Close to half of U.S. IT professionals say that the risks of cloud computing outweigh the benefits, according to the first annual ISACA IT Risk/Reward Barometer survey.

CXOs are increasingly interested in cloud computing because of its potential to deliver lower total cost of ownership (TCO), higher return on investment (ROI), increased efficiency and pay-as-you-go services. Analyst firm IDC says that cloud services will outpace traditional IT spending over the next five years and will represent $44.2 billion by 2013.

Yet IT professionals see risks in entrusting information assets to the cloud, according to the survey of 1,809 U.S. IT professionals who are members of ISACA. The IT Risk/Reward Barometer found that only 10% of respondents' organizations plan to use cloud computing for mission-critical IT services and one in four (26%) do not plan to use it for any IT services.

Consistent with this attitude is the appetite for overall IT-related risk in 2010. In the face of continued economic uncertainty and despite the potential to drive greater rewards, more than three-quarters of those surveyed believe that projects should offer the same or lower level of risk in 2010. Similarly, 79% will invest the same amount or only slightly more in risk management and compliance in 2010.

"The cloud represents a major change in how computing resources will be utilized, so it's not surprising that IT professionals have concerns about risk vs. reward trade-offs," says Robert Stroud, international vice president of ISACA and vice president of IT service management and governance for the service management business unit at CA Inc. "But risk and value are two sides of the same coin. If cloud computing is treated as a major governance initiative involving a broad set of stakeholders, it has the potential to yield benefits that can equal or outweigh the risks."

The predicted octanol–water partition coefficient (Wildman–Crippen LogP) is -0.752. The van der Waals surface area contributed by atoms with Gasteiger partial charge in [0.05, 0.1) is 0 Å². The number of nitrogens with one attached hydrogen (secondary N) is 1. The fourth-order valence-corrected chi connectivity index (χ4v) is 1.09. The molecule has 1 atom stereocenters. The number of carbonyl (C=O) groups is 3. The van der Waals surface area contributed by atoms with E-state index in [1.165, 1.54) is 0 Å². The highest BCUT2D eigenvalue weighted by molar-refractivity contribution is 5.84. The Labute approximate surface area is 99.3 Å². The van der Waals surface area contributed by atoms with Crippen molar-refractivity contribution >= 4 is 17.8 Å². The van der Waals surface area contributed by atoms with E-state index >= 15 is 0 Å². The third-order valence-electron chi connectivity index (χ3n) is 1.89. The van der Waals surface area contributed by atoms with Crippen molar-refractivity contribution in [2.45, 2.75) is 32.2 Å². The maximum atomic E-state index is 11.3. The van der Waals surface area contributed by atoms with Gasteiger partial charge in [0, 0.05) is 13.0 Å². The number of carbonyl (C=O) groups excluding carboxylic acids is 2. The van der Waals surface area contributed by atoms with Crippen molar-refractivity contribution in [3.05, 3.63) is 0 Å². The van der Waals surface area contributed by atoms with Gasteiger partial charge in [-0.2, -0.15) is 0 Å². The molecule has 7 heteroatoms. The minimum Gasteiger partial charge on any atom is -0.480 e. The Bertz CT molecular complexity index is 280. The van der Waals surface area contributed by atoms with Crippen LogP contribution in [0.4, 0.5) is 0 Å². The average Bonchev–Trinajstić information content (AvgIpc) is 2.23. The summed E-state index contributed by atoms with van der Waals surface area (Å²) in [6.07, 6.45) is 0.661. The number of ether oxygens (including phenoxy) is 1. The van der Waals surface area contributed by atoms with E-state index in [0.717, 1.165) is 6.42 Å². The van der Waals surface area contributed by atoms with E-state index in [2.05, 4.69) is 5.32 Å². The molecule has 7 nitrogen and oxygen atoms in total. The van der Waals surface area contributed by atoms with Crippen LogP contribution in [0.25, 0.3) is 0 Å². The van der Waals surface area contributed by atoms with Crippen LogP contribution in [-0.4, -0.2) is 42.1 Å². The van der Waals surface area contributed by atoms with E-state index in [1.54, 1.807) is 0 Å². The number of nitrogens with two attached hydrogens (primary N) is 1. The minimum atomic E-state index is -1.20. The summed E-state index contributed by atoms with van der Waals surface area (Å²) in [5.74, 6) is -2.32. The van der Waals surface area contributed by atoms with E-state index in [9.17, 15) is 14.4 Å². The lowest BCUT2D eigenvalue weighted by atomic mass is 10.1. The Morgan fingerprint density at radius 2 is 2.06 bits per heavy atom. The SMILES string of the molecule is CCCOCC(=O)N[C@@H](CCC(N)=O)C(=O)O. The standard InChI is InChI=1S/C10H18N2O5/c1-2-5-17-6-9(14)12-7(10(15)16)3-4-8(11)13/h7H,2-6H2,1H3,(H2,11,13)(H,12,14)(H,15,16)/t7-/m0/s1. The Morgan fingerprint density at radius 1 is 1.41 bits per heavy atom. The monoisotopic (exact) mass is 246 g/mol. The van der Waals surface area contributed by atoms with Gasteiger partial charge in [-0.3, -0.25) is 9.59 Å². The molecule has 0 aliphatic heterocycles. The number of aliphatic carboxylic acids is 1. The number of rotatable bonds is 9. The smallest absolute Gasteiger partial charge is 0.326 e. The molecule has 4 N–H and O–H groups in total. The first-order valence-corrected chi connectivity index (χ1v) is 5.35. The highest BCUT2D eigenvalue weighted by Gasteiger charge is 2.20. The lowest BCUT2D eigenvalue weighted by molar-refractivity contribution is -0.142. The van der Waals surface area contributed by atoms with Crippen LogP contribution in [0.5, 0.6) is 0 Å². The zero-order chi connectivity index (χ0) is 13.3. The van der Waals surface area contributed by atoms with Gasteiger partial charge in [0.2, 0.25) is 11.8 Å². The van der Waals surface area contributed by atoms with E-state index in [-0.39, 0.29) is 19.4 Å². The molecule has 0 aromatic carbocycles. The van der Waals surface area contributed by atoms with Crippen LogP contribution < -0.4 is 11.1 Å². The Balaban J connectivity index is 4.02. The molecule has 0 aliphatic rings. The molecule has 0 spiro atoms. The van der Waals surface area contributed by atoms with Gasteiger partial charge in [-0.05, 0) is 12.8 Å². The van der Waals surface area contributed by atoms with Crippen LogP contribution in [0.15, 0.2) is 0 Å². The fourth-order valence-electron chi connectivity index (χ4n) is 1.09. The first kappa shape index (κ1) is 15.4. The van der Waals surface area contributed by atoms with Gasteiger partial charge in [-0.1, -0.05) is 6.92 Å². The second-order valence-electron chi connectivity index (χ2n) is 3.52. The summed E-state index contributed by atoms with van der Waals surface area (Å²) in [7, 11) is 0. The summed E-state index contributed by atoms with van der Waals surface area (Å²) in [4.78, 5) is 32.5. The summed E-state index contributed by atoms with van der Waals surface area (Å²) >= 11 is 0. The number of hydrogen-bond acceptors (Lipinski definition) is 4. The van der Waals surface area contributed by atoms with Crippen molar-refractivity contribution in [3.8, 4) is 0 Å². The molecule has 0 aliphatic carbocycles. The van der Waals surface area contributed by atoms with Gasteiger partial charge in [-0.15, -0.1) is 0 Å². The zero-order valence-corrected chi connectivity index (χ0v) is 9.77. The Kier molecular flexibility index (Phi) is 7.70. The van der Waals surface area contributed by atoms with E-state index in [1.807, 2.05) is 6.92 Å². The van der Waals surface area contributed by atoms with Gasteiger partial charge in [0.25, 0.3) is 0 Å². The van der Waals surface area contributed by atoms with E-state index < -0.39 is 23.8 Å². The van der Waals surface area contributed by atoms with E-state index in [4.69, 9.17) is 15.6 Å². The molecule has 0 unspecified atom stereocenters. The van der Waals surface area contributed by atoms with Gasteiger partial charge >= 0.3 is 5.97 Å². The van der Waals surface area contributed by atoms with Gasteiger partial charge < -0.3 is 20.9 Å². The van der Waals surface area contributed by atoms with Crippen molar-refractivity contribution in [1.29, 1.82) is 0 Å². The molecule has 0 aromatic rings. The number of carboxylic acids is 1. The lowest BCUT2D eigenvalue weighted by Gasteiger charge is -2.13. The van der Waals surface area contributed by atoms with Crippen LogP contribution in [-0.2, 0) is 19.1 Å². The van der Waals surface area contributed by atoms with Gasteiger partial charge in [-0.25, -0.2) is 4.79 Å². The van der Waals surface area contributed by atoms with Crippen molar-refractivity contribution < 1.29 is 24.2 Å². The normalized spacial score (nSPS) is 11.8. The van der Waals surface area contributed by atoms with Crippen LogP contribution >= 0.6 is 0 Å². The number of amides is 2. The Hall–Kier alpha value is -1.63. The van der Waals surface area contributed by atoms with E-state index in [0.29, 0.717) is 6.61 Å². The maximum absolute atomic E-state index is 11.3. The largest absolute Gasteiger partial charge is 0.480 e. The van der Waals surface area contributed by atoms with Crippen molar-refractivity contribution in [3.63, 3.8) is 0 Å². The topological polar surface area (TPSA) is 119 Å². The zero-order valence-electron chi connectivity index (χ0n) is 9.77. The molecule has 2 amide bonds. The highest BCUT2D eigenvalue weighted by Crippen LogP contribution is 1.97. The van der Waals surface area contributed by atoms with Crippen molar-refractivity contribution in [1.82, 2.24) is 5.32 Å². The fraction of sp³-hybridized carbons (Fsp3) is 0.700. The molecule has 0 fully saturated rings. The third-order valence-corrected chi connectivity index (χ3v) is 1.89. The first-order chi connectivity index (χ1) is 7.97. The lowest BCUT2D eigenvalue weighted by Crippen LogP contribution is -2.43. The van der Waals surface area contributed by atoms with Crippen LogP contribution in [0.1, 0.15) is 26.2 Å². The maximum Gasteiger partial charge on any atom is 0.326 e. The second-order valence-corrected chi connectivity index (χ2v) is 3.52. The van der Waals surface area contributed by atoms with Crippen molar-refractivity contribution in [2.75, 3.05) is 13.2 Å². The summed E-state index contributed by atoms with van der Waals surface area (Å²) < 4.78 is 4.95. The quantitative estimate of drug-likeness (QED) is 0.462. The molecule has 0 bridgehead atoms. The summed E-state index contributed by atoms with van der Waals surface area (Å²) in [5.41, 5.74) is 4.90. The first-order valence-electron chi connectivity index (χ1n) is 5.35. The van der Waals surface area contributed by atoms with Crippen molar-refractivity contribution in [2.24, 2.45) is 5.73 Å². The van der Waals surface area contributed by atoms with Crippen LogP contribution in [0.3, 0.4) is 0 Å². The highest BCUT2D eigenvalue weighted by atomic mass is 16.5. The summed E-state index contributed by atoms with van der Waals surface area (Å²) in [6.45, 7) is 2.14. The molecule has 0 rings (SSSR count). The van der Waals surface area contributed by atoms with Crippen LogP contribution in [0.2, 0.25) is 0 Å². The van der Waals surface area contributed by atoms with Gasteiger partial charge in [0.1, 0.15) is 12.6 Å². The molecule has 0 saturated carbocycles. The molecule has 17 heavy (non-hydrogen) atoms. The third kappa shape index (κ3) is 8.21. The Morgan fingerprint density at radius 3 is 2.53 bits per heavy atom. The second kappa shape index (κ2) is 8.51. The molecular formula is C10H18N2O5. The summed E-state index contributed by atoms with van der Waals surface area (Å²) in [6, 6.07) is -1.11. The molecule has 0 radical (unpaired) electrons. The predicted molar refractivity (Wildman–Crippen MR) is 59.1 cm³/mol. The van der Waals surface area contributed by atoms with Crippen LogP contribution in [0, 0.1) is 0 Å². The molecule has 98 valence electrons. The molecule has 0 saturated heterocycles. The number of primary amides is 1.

IT Risk Management

The online survey also gauged organizations' attitudes and behaviors related to IT risk management. According to IT professionals, only 22% of organizations are very effective at integrating IT risk management with their overall business risk management. The most common reason for practicing IT risk management was regulatory compliance (28%) versus business drivers such as improving the balance of risk taking with risk avoidance to improve return (8%).

"While compliance is critical, it is unfortunate that more enterprises do not see performance improvement as a primary reason for implementing effective risk management," said Brian Barnier, principal at ValueBridge Advisors. "On the performance side, about 16% see cost management as a driver for risk management; 9% see business change as the most important driver; and 8% choose improving risk-return balance. From the CFO, COO, CEO or board perspective -- just like in personal investing or sports -- the main driver should be balancing risk vs. return to drive profitable growth. As the one-third of IT professionals who are more business-focused already seem to know, robust risk management is a powerful tool to create that value. We hope to see more enterprises shift from a compliance to performance view of risk management."

High-risk Employees

The Barometer also looked at what IT professionals thought about employee behavior. According to results, the top three high-risk ways in which employees contribute to "risky business" are:

  • Not protecting confidential work data appropriately (50%)
  • Not fully understanding IT policies (33%)
  • Using non-approved software or online services for their work (32%)

To view the report visit www.isaca.org/cloud